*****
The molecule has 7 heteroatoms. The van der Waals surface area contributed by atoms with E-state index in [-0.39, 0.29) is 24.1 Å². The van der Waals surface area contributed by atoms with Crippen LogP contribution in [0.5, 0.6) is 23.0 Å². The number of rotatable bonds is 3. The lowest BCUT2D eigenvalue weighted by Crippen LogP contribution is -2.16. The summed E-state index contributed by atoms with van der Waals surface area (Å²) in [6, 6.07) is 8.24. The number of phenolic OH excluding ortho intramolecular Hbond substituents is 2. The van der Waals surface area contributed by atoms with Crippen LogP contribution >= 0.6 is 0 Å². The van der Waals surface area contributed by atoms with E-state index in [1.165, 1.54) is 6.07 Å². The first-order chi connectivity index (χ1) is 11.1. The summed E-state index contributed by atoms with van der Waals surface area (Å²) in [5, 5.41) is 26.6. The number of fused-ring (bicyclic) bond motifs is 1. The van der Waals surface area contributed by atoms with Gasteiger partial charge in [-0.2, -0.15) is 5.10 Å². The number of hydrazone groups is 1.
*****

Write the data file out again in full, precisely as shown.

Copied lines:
The molecule has 7 heteroatoms. The van der Waals surface area contributed by atoms with E-state index in [-0.39, 0.29) is 24.1 Å². The van der Waals surface area contributed by atoms with Crippen LogP contribution in [0.5, 0.6) is 23.0 Å². The number of rotatable bonds is 3. The lowest BCUT2D eigenvalue weighted by Crippen LogP contribution is -2.16. The summed E-state index contributed by atoms with van der Waals surface area (Å²) in [6, 6.07) is 8.24. The number of phenolic OH excluding ortho intramolecular Hbond substituents is 2. The van der Waals surface area contributed by atoms with Crippen LogP contribution >= 0.6 is 0 Å². The van der Waals surface area contributed by atoms with E-state index in [1.165, 1.54) is 6.07 Å². The first-order chi connectivity index (χ1) is 11.1. The summed E-state index contributed by atoms with van der Waals surface area (Å²) in [5, 5.41) is 26.6. The number of fused-ring (bicyclic) bond motifs is 1. The van der Waals surface area contributed by atoms with Gasteiger partial charge in [-0.2, -0.15) is 5.10 Å². The number of hydrazone groups is 1.